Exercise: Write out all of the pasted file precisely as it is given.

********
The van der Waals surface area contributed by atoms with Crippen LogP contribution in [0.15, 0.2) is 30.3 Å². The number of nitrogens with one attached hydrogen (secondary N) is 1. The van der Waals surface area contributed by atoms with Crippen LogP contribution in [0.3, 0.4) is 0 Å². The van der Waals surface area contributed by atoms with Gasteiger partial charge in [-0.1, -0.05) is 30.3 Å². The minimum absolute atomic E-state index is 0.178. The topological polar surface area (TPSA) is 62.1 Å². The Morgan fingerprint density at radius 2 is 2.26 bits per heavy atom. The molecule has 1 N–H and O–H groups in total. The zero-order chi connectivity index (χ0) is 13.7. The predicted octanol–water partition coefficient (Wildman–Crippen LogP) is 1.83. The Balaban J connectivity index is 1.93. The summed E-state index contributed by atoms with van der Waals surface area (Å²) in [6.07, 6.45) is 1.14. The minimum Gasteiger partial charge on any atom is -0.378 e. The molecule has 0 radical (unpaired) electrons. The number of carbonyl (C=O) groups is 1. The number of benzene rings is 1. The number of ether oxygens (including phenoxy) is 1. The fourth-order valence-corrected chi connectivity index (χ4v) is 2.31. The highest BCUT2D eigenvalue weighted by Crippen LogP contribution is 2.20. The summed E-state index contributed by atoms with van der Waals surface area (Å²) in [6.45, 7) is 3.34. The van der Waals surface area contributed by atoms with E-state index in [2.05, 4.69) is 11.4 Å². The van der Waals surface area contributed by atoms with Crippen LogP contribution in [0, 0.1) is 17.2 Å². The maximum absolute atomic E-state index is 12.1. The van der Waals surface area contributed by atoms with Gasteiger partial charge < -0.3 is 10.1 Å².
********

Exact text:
The van der Waals surface area contributed by atoms with Crippen LogP contribution in [0.15, 0.2) is 30.3 Å². The number of nitrogens with one attached hydrogen (secondary N) is 1. The van der Waals surface area contributed by atoms with Crippen LogP contribution in [0.3, 0.4) is 0 Å². The van der Waals surface area contributed by atoms with Gasteiger partial charge in [-0.1, -0.05) is 30.3 Å². The minimum absolute atomic E-state index is 0.178. The topological polar surface area (TPSA) is 62.1 Å². The Morgan fingerprint density at radius 2 is 2.26 bits per heavy atom. The molecule has 1 N–H and O–H groups in total. The zero-order chi connectivity index (χ0) is 13.7. The predicted octanol–water partition coefficient (Wildman–Crippen LogP) is 1.83. The Balaban J connectivity index is 1.93. The summed E-state index contributed by atoms with van der Waals surface area (Å²) in [6.07, 6.45) is 1.14. The minimum Gasteiger partial charge on any atom is -0.378 e. The molecule has 0 radical (unpaired) electrons. The number of carbonyl (C=O) groups is 1. The number of benzene rings is 1. The number of ether oxygens (including phenoxy) is 1. The fourth-order valence-corrected chi connectivity index (χ4v) is 2.31. The highest BCUT2D eigenvalue weighted by Crippen LogP contribution is 2.20. The summed E-state index contributed by atoms with van der Waals surface area (Å²) in [6.45, 7) is 3.34. The van der Waals surface area contributed by atoms with E-state index in [2.05, 4.69) is 11.4 Å². The van der Waals surface area contributed by atoms with Crippen LogP contribution in [0, 0.1) is 17.2 Å². The maximum absolute atomic E-state index is 12.1. The van der Waals surface area contributed by atoms with Gasteiger partial charge < -0.3 is 10.1 Å².